[0009] In methanol fuel cells, fuel crossover is typically controlled by using diluted methanol fuel that contains 3% methanol and 97% water by weight. Because the reaction rate is proportional to the reactant, the low fuel concentration results in a low proton generation rate, which in turn leads to limited current drivability and voltage for a given current. Moreover, the fuel concentration gets lower and lower as the methanol is consumed and so does the power. Another problem is fuel efficiency. Since one water molecule (MW=18) is consumed with each methanol molecule (MW=34) in the electrochemical reaction, only about 1.6 wt % water will be consumed with methanol in a fuel composition containing only 3 wt % methanol, the other 95 wt % of water becomes “dead weight”. Therefore, the real “consumable fuel” in the diluted methanol fuel accounts to less than 5% of the total fuel composition.

[0010] Other approaches to prevent fuel crossover in fuel cells have been developed. WO 96/29752 to Grot et al. discloses the incorporation of various inorganic fillers into cation exchange membranes made from polymers to decrease fuel crossover. U.S. Pat. No. 5,631,099 to Hockaday discloses fuel cell electrodes having thin films of catalyst and metal materials deposited on fiber reinforced porous membranes. It is suggested that the thin film electrode structure provides the capability to filter the reactant streams of various species, such as carbon monoxide or methanol if the metal electrode materials have selective permeability to hydrogen. U.S. Pat. No. 6,248,469 to Formato et al. discloses composite solid polymer electrolyte membranes which include a porous polymer substrate interpenetrated with an ion-conducting material. Fuel crossover resistance of the membranes can be optimized by using the proper blend of different polymers. None of these approaches, however, has provide satisfactory results.

[0011] U.S. Pat. No. 5,759,712 to Hockaday describes a hydrogen-only permeable electrode to block fuel crossover. The invention, however, requires an elaborated membrane structure that contains three layers of metal deposited on a porous membrane. Therefore, there remains a need for fuel-impermeable electrolyte membranes that are easily manufactuable.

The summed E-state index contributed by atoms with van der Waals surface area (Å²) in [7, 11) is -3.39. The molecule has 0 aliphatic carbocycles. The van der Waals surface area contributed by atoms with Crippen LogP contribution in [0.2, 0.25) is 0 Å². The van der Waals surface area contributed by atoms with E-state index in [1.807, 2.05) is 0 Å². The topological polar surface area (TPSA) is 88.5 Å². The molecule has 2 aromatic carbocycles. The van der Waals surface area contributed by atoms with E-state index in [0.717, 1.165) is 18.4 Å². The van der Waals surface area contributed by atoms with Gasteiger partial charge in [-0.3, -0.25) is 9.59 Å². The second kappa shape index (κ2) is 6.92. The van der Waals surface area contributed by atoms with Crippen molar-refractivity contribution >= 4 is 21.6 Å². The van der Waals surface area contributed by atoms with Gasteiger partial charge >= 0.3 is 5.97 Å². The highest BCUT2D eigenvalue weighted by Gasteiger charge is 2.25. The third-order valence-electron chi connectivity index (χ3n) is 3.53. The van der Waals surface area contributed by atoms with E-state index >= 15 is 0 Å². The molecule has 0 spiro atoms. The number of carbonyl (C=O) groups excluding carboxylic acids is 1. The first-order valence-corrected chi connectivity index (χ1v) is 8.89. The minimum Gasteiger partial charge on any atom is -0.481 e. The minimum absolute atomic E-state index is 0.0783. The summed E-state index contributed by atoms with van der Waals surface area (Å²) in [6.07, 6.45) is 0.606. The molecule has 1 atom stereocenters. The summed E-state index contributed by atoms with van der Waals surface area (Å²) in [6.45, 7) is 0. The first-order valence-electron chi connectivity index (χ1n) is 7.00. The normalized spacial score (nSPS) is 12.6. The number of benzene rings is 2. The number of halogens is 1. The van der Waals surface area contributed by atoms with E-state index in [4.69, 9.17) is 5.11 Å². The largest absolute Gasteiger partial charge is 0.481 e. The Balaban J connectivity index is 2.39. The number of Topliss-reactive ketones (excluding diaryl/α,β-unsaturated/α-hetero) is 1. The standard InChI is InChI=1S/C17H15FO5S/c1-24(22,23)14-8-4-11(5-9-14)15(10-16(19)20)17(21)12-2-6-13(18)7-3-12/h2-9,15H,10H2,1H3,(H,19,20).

SUMMARY

[0012] Metal-coated polymer electrolyte membranes that are permeable to protons/hydrogen atoms and methods of manufacturing such membranes are disclosed. A surface of the polymer electrolyte membrane is treated to form a microstructure that helps the metal coating to relieve surface tension and to prevent expansion-induced cracking of the metal coating. In addition, the polymer electrolyte membrane can be preexpanded in a soaking composition before the coating process. The proton/hydrogen atom permeable, metal-coated polymer electrolyte membrane can be used to prevent fuel, gas and impurity crossover in fuel cell applications.

BRIEF DESCRIPTION OF THE DRAWINGS

[0013] The detailed description will refer to the following drawings, in which like numerals refer to like elements, and in which:

[0014]FIGS. 1A and 1B depict changes of continuality of a thin metal film under polymer electrolyte membrane expansion.

[0015]FIGS. 2A and 2B depict embodiments of a microtextured surface.

[0016]FIGS. 3A and 3B depict another embodiment of a microtextured surface.

[0017]FIGS. 4A and 4B depict another embodiment of a microtextured surface and various cross-sections of such a surface.

[0018]FIGS. 5A and 5B depict another embodiment of a microtextured surface and various cross-sections of such a surface.

[0019]FIGS. 6A and 6B show embodiments of producing polymer electrolyte membranes with a microtextured surface using a mold.

[0020]FIG. 7 depicts a process flow for mold fabrication.

[0021]FIG. 8 depicts an embodiment of a microtextured mold.

[0022]FIG. 9 depicts a process flow for coating a polymer electrolyte membrane using a pre-soaking method.

[0023]FIG. 10 depicts a process flow for coating a polymer electrolyte membrane using a double-coating method.

[0024]FIG. 11 depicts an embodiment of a metal coat on a polymer electrolyte membrane.

DETAILED DESCRIPTION

[0025] An ideal polymer electrolyte membrane in a PEM fuel cell should have the following properties: high ion conductivity, high electrical resistance, and low permeability to fuel, gas or other impurities. However, none of the commercially available PEMs possesses all those properties. For example, the most popular PEM, Nafion™ exhibits high fuel crossover.

[0026] One approach to block fuel crossover is to coat the polymer electrolyte membrane with a thin layer of metal, such as palladium (Pd), which is known to be permeable to proton/hydrogen but impermeable to hydrocarbon fuel molecules. The major problem with the metal coating, however, is the cracking of the metal film during hydration when the polymer electrolyte membrane that the metal film covers expands in volume. As demonstrated in FIG. 1A, when a polymer electrolyte membrane 101 covered with a thin metal film 103 is placed in a high humidity environment, the polymer electrolyte membrane 101 absorbs the water and expands in volume. The volume expansion leads to an enlarged surface area and creates very high stress in the thin metal film 103, which eventually results in cracks 105 in the thin metal film 103. Fuel molecules can then permeate the polymer electrolyte membrane 101 through the cracks 105.